"Resentment is the Number One offender. It destroys more alcoholics than anything else. From it stem all forms of spiritual disease, for we have been not only mentally and physically ill, we have also been spiritually ill. When our spiritual malady is overcome, we straighten out mentally and physically.
In dealing with our resentments, we set them on paper. We listed people, institutions, or principles with whom we were angry. We asked ourselves why we were angry. In most cases it was found that our self-esteem, our pocketbooks, our ambitions, our personal relationships (including sex) were hurt or threatened."
ALCOHOLICS ANONYMOUS, pages 64,65
I never knew much about the theory of resentments before I got into AA. I never knew I was full of resentments until I worked the steps with my sponsor. Like many people in recovery, I found out that I resented my own behavior more than anything that anyone had done to me. I had treated others as if they didn't matter. And I had done this most of my life, countless times.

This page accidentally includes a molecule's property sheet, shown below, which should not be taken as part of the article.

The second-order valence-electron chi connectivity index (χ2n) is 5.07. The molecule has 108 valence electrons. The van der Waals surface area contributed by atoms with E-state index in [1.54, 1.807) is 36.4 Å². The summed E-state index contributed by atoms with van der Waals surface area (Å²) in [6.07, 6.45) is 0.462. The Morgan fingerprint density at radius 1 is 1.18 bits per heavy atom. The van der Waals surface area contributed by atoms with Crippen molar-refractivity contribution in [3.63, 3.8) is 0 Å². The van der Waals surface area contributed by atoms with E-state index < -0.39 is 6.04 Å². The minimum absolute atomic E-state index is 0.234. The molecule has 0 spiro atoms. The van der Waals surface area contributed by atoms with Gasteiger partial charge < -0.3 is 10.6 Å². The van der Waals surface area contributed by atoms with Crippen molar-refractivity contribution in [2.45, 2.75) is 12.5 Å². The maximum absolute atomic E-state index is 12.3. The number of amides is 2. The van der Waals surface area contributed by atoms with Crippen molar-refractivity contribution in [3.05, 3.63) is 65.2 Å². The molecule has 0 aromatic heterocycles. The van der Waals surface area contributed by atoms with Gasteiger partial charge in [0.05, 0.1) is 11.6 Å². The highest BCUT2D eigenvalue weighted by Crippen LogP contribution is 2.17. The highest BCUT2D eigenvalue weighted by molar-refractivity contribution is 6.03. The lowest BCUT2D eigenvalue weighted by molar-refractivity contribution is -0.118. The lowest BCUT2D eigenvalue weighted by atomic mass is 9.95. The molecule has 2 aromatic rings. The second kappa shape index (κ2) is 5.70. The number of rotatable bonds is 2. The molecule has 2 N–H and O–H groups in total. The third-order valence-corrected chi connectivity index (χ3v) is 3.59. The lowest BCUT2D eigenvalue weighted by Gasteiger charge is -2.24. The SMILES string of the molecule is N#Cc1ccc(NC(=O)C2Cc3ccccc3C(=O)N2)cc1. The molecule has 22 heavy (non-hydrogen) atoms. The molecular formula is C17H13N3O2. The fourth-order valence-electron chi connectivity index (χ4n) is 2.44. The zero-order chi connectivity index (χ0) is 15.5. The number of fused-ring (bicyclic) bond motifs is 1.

As part of my living amends toward other human beings, I have to try my best to put others before my own selfish demands.
I have a long way to go. Awareness of this is the beginning. Small steps, baby steps. Saying hello to others at an AA meeting. No matter how uncomfortable it may be. Allowing another car to pull in front of me in traffic. Calling another alcoholic who is having trouble. No matter how uncomfortable it may be. Giving others the opportunity to be right, without challenging them. No matter how uncomfortable it may be. The examples are infinite. They pop up every hour of every day. By practicing this new behavior, it slowly becomes a habit. Sometimes, I forget; I slip. When I do, the steps of AA give me the tools to make corrections.
This will last for my lifetime. As long as I don't drink alcohol.
Praise and blame, gain and loss, pleasure and sorrow come and go like the wind. To be happy, rest like a giant tree in the midst of them all.